Media Matters is criticizing the Competitive Enterprise Institute's Chris Horner for saying, on the Fox News Channel's Your World with Neil Cavuto, that ratification of the Kyoto global warming treaty was not a high profile issue for President Bill Clinton during the Clinton Administration. The Media Matters headline reads: "On Fox's Your World, CEI's Horner Misled on Kyoto, Global Warming."
Media Matters says, in part:
On the June 13 edition of Fox News' Your World with Neil Cavuto, Chris Horner, counsel for the oil industry-funded Competitive Enterprise Institute (CEI), claimed falsely that the Clinton administration chose not to submit the Kyoto Protocol to the Senate for ratification because it did not consider global warming a "high-profile issue." In fact, Senate Republicans made clear at the time that Clinton would not be able to garner enough votes in the Senate to ratify the treaty...
Objecting to former President Bill Clinton taking credit for efforts to curb global warming during his presidency, Horner claimed that Clinton "set the U.S. policy, which was [that] for the final three years of his presidency, the U.S. would not seek participation in -- that is ratification of -- Kyoto." Horner made the claim to advance his suggestion that the Kyoto Protocol, a treaty mandating that countries reduce their greenhouse gas emissions, "was not a high-profile issue or a priority issue for the Clinton administration, like, say, school uniforms. It was not even a low-priority issue, like, say, finding Osama bin Laden."
But, contrary to Horner's assertion, it was in fact Senate Republicans who made clear that they would not ratify the Kyoto treaty. As The Washington Post reported on December 11, 1997, just before the Kyoto agreement was reached, key Senate Republicans declared the treaty "dead on arrival..."
The Washington Post on December 11, 1997 may indeed have said, as Media Matters later demonstrates, that "key Senate Republicans declared the accord 'dead on arrival,' and a leading Democratic supporter urged that the Senate delay a vote in light of its bleak prospects." However, the saying of a thing is less important than the doing of the thing.
The "doing of the thing" occurred July 25, 1997 with passage of the Byrd-Hagel Resolution (S. Res. 98). Byrd-Hagel "express[ed] the sense of the Senate regarding the conditions for the United States becoming a signatory to any international agreement on greenhouse gas emissions under the United Nations Framework Convention on Climate Change," that is, told the Clinton-Gore Administration what 95 out of 95 Senators present and voting were prepared to vote to ratify in a global warming treaty expected to emerge at the then-upcoming December 1997 global warming conference in Kyoto, Japan.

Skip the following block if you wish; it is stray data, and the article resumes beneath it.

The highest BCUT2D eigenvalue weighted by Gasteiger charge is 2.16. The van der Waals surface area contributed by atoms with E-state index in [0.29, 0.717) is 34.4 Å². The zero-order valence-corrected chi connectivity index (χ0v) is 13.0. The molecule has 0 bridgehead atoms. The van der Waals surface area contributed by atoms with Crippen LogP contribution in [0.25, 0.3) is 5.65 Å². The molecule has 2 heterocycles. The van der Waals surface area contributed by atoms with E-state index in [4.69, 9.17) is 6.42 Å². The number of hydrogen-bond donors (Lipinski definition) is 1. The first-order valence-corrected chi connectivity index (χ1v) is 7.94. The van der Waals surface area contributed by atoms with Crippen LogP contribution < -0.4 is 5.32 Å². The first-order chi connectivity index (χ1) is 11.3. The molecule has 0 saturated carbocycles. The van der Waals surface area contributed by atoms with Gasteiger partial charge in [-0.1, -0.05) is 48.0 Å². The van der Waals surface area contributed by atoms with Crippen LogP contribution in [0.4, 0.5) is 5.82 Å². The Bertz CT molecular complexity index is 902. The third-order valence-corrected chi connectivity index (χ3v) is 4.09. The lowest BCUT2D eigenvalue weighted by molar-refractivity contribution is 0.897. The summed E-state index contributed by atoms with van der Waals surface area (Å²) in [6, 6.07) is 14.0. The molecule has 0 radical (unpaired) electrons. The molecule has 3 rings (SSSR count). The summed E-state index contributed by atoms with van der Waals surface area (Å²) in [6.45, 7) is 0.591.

Byrd-Hagel was approved 95-0. It says, in part:
Resolved, That it is the sense of the Senate that--
(1) the United States should not be a signatory to any protocol to, or other agreement regarding, the United Nations Framework Convention on Climate Change of 1992, at negotiations in Kyoto in December 1997, or thereafter, which would--
(A) mandate new commitments to limit or reduce greenhouse gas emissions for the Annex I Parties, unless the protocol or other agreement also mandates new specific scheduled commitments to limit or reduce greenhouse gas emissions for Developing Country Parties within the same compliance period, or
(B) would result in serious harm to the economy of the United States...
President Clinton approved a Kyoto Treaty that violated two out of two of these bi-partisan Senate requirements. Then Clinton declined to put up a fight to get the Senate to change its mind.
It seems to me that Chris Horner is right and Media Matters is wrong to criticize him. Senate Republicans may well have told Clinton Kyoto couldn't be ratified, but Senate Democrats -- indeed, 95 out of 95 Senators present at voting in July 1997 -- told Clinton the very same thing. And, if Clinton disagreed, he didn't do much to fight them.